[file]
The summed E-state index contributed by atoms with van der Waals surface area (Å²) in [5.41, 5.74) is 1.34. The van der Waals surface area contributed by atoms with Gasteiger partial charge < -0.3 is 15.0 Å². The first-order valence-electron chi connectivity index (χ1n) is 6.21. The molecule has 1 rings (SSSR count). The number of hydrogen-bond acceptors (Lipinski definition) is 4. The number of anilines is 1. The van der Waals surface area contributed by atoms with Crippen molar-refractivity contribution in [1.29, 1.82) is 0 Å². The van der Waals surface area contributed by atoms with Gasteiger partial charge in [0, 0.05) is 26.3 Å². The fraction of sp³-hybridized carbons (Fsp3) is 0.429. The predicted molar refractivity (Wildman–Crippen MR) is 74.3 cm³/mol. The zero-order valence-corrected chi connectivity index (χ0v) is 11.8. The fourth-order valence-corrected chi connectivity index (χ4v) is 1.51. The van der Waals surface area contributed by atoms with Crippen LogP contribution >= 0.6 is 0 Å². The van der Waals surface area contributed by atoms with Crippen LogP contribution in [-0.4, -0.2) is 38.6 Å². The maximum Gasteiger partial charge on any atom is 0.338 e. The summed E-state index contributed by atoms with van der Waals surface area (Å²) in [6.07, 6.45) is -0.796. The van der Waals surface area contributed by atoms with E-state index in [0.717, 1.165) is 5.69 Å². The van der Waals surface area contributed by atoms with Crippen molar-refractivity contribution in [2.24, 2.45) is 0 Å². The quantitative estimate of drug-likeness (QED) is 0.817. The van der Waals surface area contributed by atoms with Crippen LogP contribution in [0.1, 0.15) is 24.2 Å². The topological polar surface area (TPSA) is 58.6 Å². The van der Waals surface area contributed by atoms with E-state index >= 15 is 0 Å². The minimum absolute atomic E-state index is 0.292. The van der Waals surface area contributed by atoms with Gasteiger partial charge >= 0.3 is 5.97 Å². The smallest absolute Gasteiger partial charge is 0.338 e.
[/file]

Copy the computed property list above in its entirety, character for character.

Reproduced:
The summed E-state index contributed by atoms with van der Waals surface area (Å²) in [5.41, 5.74) is 1.34. The van der Waals surface area contributed by atoms with Gasteiger partial charge < -0.3 is 15.0 Å². The first-order valence-electron chi connectivity index (χ1n) is 6.21. The molecule has 1 rings (SSSR count). The number of hydrogen-bond acceptors (Lipinski definition) is 4. The number of anilines is 1. The van der Waals surface area contributed by atoms with Crippen molar-refractivity contribution in [1.29, 1.82) is 0 Å². The van der Waals surface area contributed by atoms with Gasteiger partial charge in [0, 0.05) is 26.3 Å². The fraction of sp³-hybridized carbons (Fsp3) is 0.429. The predicted molar refractivity (Wildman–Crippen MR) is 74.3 cm³/mol. The zero-order valence-corrected chi connectivity index (χ0v) is 11.8. The fourth-order valence-corrected chi connectivity index (χ4v) is 1.51. The van der Waals surface area contributed by atoms with Crippen LogP contribution >= 0.6 is 0 Å². The van der Waals surface area contributed by atoms with Crippen LogP contribution in [-0.4, -0.2) is 38.6 Å². The maximum Gasteiger partial charge on any atom is 0.338 e. The summed E-state index contributed by atoms with van der Waals surface area (Å²) in [6.07, 6.45) is -0.796. The van der Waals surface area contributed by atoms with E-state index in [0.717, 1.165) is 5.69 Å². The van der Waals surface area contributed by atoms with Crippen molar-refractivity contribution in [2.24, 2.45) is 0 Å². The quantitative estimate of drug-likeness (QED) is 0.817. The van der Waals surface area contributed by atoms with Crippen LogP contribution in [0.1, 0.15) is 24.2 Å². The topological polar surface area (TPSA) is 58.6 Å². The van der Waals surface area contributed by atoms with E-state index >= 15 is 0 Å². The minimum absolute atomic E-state index is 0.292. The van der Waals surface area contributed by atoms with Gasteiger partial charge >= 0.3 is 5.97 Å². The smallest absolute Gasteiger partial charge is 0.338 e.